This report examines the magnitude and distributions of the preventive effects from the reduction of population drinking on three types of cancer mortality across different gender and age groups in Australia between 1968 and 2011, controlling for the effects of smoking and health expenditure. The report extends our understanding of the role that alcohol plays with respect to liver, pancreatic, head and neck cancers in Australia at an aggregate level. Importantly, this report extends these findings by using time series method with an innovative lagged effects estimation and lag-length selection process.
The report provides the first suggestive evidence that there could be significant preventive effects on liver, head and neck cancer deaths from reducing population drinking levels, particularly among men and older age groups.
Change in alcohol consumption per capita was significantly and positively associated with change in both male and female head and neck cancer mortality, particularly among males and females aged 50 and above.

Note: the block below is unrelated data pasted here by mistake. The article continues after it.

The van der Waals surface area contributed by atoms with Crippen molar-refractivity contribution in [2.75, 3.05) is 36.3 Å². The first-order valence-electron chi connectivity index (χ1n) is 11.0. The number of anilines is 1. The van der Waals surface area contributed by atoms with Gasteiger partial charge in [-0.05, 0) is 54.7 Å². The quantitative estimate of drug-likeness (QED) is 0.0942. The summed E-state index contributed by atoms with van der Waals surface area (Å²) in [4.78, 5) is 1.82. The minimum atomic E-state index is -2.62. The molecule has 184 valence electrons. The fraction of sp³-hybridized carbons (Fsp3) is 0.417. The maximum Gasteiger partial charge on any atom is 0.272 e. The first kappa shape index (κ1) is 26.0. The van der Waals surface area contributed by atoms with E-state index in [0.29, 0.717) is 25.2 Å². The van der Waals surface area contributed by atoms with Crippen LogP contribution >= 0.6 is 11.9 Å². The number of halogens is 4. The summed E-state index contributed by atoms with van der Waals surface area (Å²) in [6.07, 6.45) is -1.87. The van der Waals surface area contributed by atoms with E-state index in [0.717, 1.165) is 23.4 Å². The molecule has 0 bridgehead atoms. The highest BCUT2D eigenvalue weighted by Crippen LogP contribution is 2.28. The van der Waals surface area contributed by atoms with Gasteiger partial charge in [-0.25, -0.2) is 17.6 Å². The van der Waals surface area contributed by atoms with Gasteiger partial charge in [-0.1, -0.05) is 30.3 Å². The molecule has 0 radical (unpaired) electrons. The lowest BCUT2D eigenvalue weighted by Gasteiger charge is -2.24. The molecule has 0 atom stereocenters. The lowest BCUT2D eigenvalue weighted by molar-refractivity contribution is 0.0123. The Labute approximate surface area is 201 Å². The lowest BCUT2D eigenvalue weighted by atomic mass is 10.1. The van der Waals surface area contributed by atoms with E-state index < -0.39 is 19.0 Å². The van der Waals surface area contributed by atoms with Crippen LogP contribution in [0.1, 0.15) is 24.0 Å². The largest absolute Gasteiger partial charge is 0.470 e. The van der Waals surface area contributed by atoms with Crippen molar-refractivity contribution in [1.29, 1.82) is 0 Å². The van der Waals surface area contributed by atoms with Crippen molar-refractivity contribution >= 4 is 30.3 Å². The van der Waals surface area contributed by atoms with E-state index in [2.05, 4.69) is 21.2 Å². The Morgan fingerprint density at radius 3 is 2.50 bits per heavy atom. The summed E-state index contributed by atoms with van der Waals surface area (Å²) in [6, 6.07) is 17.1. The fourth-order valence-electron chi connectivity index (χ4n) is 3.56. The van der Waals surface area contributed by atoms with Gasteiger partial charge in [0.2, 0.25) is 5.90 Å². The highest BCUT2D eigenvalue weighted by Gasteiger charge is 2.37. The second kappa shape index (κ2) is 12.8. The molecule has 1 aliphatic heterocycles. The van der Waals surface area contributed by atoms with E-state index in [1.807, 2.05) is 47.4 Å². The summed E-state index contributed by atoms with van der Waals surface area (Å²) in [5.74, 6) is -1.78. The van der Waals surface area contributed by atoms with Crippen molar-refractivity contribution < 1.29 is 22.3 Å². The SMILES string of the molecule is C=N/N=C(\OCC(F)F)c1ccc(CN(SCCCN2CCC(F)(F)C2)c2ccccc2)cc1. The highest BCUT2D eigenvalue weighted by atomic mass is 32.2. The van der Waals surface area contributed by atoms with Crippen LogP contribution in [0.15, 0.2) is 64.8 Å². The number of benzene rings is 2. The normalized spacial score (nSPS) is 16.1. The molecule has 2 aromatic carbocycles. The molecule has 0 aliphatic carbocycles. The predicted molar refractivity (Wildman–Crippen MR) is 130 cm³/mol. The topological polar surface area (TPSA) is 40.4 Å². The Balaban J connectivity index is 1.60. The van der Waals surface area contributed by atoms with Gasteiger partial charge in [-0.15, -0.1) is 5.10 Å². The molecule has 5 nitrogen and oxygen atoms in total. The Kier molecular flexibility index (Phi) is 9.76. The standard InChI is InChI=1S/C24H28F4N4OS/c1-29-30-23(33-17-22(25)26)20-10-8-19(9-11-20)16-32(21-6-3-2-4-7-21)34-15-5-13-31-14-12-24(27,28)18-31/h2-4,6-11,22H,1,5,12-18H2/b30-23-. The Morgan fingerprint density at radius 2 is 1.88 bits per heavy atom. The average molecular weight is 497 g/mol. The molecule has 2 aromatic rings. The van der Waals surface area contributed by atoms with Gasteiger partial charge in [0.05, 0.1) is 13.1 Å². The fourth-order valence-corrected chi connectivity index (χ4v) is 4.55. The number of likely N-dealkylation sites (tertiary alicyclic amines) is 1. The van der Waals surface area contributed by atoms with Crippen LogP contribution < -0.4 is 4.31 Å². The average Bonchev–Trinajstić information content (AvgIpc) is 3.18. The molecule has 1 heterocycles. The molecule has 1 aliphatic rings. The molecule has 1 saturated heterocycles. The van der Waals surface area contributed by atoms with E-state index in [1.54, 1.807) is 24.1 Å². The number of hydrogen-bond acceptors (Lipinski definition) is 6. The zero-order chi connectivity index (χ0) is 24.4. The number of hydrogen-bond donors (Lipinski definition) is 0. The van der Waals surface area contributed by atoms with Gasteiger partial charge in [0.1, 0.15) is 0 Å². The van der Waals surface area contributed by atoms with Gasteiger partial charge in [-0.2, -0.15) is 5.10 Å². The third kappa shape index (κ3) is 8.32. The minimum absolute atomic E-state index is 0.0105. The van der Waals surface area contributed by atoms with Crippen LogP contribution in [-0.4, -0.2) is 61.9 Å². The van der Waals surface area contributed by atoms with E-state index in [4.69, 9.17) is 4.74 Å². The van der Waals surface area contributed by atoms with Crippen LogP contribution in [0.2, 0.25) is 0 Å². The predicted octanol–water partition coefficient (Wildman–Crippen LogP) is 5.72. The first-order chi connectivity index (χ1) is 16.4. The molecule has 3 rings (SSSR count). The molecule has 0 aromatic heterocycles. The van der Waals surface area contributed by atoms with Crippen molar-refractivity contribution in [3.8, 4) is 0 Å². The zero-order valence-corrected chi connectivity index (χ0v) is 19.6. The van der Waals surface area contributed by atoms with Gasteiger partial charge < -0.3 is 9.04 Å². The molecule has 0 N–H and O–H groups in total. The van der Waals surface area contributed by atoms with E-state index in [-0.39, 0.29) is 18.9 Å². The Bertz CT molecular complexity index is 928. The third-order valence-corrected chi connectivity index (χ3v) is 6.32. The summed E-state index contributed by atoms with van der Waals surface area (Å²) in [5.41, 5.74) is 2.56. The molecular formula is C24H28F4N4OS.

Change in alcohol consumption per capita was significantly and positively associated with change in male liver cancer mortality, particularly among males aged 50-69.
No associations were found between alcohol consumption per capita and pancreatic cancer mortality.
The results suggest that one litre decreases in annual alcohol consumption per capita were associated with reductions of 11.6 per cent in male and 7.3 per cent in female head and neck cancer mortality across a 20-year period.
The results also suggest that one litre decreases in annual alcohol consumption per capita were associated with a reduction of male liver cancer mortality of 15.0 per cent across a 20-year period.
In total, it is estimated from the analysis that about 6.5 per cent of male and 4.1 per cent of female head and neck cancer deaths were related to alcohol consumption in Australia between 1968 and 2011.
Alcohol consumption was estimated to be responsible for 8.4 per cent of male liver cancer deaths in Australia in the last 50 years.
Foundation for Alcohol Research and Education (FARE) 2017